In addition, regional peer groups can help hospitals gauge performance when local issues make national comparisons less valuable. One example of this can be seen in Illinois, where the state’s Medicaid payments are lagging. Because of this payment challenge, Illinois hospitals don’t really benefit from measuring their performance for aging receivables against national benchmarks. Revenue cycle leaders at these hospitals can tell a much more meaningful—and positive—story by taking a regional view.

The bottom line for benchmarking? The metrics being studied should drive which demographics (such as net patient revenue, bed size, and organization type) define your peer group.

Exhibit 2


Myth 4: Benchmarking Just Opens You Up to Greater Scrutiny from Your Boss or (Gulp) the Entire C-Suite

This one isn’t exactly false. Sure, scrutiny probably won’t intensify. But it won’t go away either. Your boss (and his or her boss and so forth) will continue to be concerned about performance. That’s just the way it goes.

That said, with benchmarking, you often have an opportunity to shift the nature of performance-focused conversations. By comparing organizational performance with that of peers, revenue cycle directors often discover that their organizations are facing the same struggles as others. (“Yes, our denials have increased substantially over the past three years. But so have everyone else’s. So let’s talk about what’s driving that, and what we can and can’t control in addressing the challenge.”)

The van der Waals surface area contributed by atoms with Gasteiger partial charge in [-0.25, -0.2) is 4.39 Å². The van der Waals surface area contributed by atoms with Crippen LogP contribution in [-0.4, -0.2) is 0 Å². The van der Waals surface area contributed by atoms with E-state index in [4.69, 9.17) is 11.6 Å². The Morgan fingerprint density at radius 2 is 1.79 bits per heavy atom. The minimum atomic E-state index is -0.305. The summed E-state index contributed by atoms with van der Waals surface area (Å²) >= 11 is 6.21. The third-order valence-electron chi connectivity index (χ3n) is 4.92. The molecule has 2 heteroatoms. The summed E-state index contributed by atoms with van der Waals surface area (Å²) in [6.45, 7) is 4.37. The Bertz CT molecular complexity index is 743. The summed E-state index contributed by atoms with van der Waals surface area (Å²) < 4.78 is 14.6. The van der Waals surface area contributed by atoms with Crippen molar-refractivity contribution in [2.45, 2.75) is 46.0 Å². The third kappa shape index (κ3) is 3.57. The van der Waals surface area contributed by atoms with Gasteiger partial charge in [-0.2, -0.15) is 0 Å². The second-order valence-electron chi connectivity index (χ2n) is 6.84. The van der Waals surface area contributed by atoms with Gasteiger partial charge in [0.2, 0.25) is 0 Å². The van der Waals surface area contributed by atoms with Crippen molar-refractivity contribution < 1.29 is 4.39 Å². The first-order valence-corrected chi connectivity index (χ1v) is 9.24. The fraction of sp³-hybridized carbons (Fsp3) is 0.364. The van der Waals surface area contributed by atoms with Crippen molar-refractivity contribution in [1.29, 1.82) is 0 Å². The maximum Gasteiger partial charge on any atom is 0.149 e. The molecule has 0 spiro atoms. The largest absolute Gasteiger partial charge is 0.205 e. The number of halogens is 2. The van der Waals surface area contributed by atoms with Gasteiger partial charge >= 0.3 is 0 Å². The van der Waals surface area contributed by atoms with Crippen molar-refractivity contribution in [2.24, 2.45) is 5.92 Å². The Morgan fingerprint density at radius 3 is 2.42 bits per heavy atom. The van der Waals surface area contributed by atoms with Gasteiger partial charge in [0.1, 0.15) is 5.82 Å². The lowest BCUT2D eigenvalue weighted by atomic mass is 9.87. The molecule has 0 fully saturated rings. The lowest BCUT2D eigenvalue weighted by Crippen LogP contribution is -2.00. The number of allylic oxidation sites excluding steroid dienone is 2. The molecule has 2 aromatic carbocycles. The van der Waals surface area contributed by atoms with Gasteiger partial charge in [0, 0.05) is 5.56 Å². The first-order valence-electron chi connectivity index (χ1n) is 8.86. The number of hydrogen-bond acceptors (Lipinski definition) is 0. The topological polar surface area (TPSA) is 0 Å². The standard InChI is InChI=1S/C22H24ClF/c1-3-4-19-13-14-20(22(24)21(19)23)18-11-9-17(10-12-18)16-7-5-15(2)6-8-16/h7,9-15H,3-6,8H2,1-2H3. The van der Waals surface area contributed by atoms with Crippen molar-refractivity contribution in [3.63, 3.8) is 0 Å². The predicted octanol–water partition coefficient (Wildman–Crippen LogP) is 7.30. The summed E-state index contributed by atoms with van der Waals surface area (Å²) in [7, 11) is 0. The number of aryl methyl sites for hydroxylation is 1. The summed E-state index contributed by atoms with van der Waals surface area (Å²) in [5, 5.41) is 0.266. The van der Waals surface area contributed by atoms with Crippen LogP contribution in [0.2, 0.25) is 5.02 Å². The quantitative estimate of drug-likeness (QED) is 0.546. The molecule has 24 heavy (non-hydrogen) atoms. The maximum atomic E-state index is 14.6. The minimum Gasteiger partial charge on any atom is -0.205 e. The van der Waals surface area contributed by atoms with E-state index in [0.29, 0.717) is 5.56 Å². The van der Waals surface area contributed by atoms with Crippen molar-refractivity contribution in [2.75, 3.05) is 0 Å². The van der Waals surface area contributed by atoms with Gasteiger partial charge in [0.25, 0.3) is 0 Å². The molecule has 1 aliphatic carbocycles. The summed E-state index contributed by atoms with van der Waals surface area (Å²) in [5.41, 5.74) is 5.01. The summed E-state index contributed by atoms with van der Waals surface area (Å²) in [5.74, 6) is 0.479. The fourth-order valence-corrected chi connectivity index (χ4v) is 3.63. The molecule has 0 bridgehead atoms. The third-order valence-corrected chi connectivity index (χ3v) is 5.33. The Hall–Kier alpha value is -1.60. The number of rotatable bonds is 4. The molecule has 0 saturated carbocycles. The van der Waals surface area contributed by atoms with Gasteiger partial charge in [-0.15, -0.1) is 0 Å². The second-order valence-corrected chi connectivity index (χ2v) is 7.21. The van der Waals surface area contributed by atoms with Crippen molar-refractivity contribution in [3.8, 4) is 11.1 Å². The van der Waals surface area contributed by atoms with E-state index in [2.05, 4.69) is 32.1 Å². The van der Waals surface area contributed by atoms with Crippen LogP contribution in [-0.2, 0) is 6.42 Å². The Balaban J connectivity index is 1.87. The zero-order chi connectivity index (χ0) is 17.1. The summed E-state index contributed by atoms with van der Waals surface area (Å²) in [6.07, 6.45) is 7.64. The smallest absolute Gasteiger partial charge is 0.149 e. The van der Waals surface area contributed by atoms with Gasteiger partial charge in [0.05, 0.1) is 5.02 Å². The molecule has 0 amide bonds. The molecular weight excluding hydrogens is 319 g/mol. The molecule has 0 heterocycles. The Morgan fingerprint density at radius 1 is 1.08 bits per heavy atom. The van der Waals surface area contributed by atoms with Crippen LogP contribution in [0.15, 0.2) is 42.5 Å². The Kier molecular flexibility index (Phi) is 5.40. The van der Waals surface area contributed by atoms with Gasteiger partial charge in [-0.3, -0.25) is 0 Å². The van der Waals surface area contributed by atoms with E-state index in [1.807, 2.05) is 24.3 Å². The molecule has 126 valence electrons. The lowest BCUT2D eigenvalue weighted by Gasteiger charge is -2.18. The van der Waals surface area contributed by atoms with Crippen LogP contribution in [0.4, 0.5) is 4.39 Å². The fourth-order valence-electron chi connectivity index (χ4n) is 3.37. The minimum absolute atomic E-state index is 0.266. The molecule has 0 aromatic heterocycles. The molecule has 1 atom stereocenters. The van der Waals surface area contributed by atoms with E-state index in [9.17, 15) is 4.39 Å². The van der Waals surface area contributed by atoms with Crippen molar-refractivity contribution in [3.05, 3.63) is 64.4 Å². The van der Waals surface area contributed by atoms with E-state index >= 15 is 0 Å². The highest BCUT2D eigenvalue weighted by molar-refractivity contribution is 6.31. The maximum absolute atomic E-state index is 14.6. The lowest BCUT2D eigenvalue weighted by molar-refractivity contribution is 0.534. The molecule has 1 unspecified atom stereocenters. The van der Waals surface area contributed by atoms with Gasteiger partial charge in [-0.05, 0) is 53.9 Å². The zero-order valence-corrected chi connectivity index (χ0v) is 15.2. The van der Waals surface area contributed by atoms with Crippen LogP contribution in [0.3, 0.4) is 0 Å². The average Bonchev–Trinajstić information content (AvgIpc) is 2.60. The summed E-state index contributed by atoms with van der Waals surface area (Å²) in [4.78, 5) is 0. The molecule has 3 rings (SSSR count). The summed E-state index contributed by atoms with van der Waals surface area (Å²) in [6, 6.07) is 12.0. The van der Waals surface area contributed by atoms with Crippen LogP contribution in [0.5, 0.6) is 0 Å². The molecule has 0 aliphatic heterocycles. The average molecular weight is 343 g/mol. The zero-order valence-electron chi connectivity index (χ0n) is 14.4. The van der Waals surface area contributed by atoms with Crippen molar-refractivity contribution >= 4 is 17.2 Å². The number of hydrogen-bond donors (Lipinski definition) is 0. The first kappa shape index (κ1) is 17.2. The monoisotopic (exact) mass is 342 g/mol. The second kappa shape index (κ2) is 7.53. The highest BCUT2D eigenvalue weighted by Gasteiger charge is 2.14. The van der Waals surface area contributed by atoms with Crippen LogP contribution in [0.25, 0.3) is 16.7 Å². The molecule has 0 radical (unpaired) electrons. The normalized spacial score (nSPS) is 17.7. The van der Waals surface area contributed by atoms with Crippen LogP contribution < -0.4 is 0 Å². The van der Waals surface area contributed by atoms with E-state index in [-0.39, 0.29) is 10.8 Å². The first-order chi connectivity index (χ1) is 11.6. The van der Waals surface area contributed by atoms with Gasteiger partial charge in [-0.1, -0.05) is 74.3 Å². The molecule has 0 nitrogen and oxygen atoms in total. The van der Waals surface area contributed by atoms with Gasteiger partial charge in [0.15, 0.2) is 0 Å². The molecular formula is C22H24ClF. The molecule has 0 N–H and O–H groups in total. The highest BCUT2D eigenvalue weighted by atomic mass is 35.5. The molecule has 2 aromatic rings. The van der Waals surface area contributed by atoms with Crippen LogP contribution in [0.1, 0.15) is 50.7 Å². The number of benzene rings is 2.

“Benchmarking is good offense, but it is also good defense,” says Jho Outlaw, executive director of the revenue cycle at Providence Hospitals, Columbia, S.C. 

Comparison also can be useful when making a case for dedicating more resources in an area or answering questions from the C-suite or outside consultants about the value of FTE levels or use of outsourced services. 

As an example, Outlaw notes that comparative data was useful to demonstrate to her C-suite that her organization had a significantly lower cost to collect than its peers, which helped make a case for ROI when FTEs were somewhat higher in one area.

Benchmarking can also give insight when solid processes are in place yet performance on a particular metric isn’t as strong as expected. Outlaw describes such an instance, noting it came about during her normal benchmarking processes as she was slicing data by peer group.